A. Jung, Y. Eldar, N. Görtz:

"On the Minimax Risk of Dictionary Learning";

IEEE Transactions on Information Theory,62(2016), 3; 1501 - 1515.

We consider the problem of learning a dictionary matrix from a number of observed signals, which are assumed to be generated via a linear model with a common underlying dictionary. In particular, we derive lower bounds on the minimum achievable worst case mean squared error (MSE), regardless of computational complexity of the dictionary learning (DL) schemes. By casting DL as a classical (or frequentist) estimation problem, the lower bounds on the worst case MSE are derived following an established information-theoretic approach to minimax estimation. The main contribution of this paper is the adaption of these information-theoretic tools to the DL problem in order to derive lower bounds on the worst case MSE of any DL algorithm. We derive three different lower bounds applying to different generative models for the observed signals. The first bound only requires the existence of a covariance matrix of the (unknown) underlying coefficient vector. By specializing this bound to the case of sparse coefficient distributions and assuming the true dictionary satisfies the restricted isometry property, we obtain a lower bound on the worst case MSE of DL methods in terms of the signal-to-noise ratio (SNR). The third bound applies to a more restrictive subclass of coefficient distributions by requiring the non-zero coefficients to be Gaussian. Although the applicability of this bound is the most limited, it is the tightest of the three bounds in the low SNR regime. A particular use of our lower bounds is the derivation of necessary conditions on the required number of observations (sample size), such that DL is feasible, i.e., accurate DL schemes might exist. By comparing these necessary conditions with sufficient conditions on the sample size such that a particular DL technique is successful, we are able to characterize the regimes, where those algorithms are optimal in terms of required sample size.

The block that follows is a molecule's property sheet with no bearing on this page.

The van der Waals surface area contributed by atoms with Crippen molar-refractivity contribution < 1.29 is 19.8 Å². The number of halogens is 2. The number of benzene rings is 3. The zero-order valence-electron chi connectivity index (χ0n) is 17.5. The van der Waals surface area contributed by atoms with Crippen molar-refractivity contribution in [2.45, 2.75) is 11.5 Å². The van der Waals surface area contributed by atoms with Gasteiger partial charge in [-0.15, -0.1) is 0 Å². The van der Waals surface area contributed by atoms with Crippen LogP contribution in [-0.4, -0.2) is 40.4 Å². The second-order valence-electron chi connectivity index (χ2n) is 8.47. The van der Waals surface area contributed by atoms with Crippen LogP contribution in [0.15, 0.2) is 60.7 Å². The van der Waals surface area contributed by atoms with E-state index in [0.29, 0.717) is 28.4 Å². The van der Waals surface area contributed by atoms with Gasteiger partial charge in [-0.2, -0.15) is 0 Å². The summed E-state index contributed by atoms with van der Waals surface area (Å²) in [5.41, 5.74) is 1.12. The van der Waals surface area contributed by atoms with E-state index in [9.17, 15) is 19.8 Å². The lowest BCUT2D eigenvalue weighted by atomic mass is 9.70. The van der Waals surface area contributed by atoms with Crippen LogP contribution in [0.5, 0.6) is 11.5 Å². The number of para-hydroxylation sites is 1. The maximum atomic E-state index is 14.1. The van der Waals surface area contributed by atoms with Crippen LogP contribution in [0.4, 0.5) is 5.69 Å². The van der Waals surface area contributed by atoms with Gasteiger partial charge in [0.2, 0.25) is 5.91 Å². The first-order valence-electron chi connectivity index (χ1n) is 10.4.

We consider the problem of learning a dictionary matrix from a number of observed signals, which are assumed to be generated via a linear model with a common underlying dictionary. In particular, we derive lower bounds on the minimum achievable worst case mean squared error (MSE), regardless of computational complexity of the dictionary learning (DL) schemes. By casting DL as a classical (or frequentist) estimation problem, the lower bounds on the worst case MSE are derived following an established information-theoretic approach to minimax estimation. The main contribution of this paper is the adaption of these information-theoretic tools to the DL problem in order to derive lower bounds on the worst case MSE of any DL algorithm. We derive three different lower bounds applying to different generative models for the observed signals. The first bound only requires the existence of a covariance matrix of the (unknown) underlying coefficient vector. By specializing this bound to the case of sparse coefficient distributions and assuming the true dictionary satisfies the restricted isometry property, we obtain a lower bound on the worst case MSE of DL methods in terms of the signal-to-noise ratio (SNR). The third bound applies to a more restrictive subclass of coefficient distributions by requiring the non-zero coefficients to be Gaussian. Although the applicability of this bound is the most limited, it is the tightest of the three bounds in the low SNR regime. A particular use of our lower bounds is the derivation of necessary conditions on the required number of observations (sample size), such that DL is feasible, i.e., accurate DL schemes might exist. By comparing these necessary conditions with sufficient conditions on the sample size such that a particular DL technique is successful, we are able to characterize the regimes, where those algorithms are optimal in terms of required sample size.

Signal Processing, Dictionary learning, Sparse Modelling

http://dx.doi.org/10.1109/TIT.2016.2517006

Created from the Publication Database of the Vienna University of Technology.